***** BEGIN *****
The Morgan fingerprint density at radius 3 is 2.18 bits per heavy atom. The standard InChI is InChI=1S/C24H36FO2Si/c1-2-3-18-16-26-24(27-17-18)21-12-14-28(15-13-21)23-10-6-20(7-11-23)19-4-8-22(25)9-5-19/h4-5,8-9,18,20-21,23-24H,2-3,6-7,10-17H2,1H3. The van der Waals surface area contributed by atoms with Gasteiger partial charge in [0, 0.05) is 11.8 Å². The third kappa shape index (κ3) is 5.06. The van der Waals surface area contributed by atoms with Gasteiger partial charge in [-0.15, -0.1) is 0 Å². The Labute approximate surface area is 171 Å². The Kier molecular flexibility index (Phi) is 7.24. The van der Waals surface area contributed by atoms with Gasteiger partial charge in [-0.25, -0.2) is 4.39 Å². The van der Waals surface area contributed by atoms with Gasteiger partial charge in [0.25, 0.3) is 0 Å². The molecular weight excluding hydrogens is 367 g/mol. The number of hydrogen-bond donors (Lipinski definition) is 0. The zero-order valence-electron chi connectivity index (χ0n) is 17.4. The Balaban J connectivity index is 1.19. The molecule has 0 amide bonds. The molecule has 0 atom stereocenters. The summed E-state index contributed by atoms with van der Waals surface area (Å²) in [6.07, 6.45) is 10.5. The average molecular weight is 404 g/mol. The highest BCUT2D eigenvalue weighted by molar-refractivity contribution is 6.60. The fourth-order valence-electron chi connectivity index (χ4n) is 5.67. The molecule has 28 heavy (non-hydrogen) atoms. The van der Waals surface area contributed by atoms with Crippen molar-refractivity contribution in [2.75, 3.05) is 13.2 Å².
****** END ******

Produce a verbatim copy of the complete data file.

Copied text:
The Morgan fingerprint density at radius 3 is 2.18 bits per heavy atom. The standard InChI is InChI=1S/C24H36FO2Si/c1-2-3-18-16-26-24(27-17-18)21-12-14-28(15-13-21)23-10-6-20(7-11-23)19-4-8-22(25)9-5-19/h4-5,8-9,18,20-21,23-24H,2-3,6-7,10-17H2,1H3. The van der Waals surface area contributed by atoms with Gasteiger partial charge in [0, 0.05) is 11.8 Å². The third kappa shape index (κ3) is 5.06. The van der Waals surface area contributed by atoms with Gasteiger partial charge in [-0.15, -0.1) is 0 Å². The Labute approximate surface area is 171 Å². The Kier molecular flexibility index (Phi) is 7.24. The van der Waals surface area contributed by atoms with Gasteiger partial charge in [-0.25, -0.2) is 4.39 Å². The van der Waals surface area contributed by atoms with Gasteiger partial charge in [0.25, 0.3) is 0 Å². The molecular weight excluding hydrogens is 367 g/mol. The number of hydrogen-bond donors (Lipinski definition) is 0. The zero-order valence-electron chi connectivity index (χ0n) is 17.4. The Balaban J connectivity index is 1.19. The molecule has 0 amide bonds. The molecule has 0 atom stereocenters. The summed E-state index contributed by atoms with van der Waals surface area (Å²) in [6.07, 6.45) is 10.5. The average molecular weight is 404 g/mol. The highest BCUT2D eigenvalue weighted by molar-refractivity contribution is 6.60. The fourth-order valence-electron chi connectivity index (χ4n) is 5.67. The molecule has 28 heavy (non-hydrogen) atoms. The van der Waals surface area contributed by atoms with Crippen molar-refractivity contribution in [2.75, 3.05) is 13.2 Å².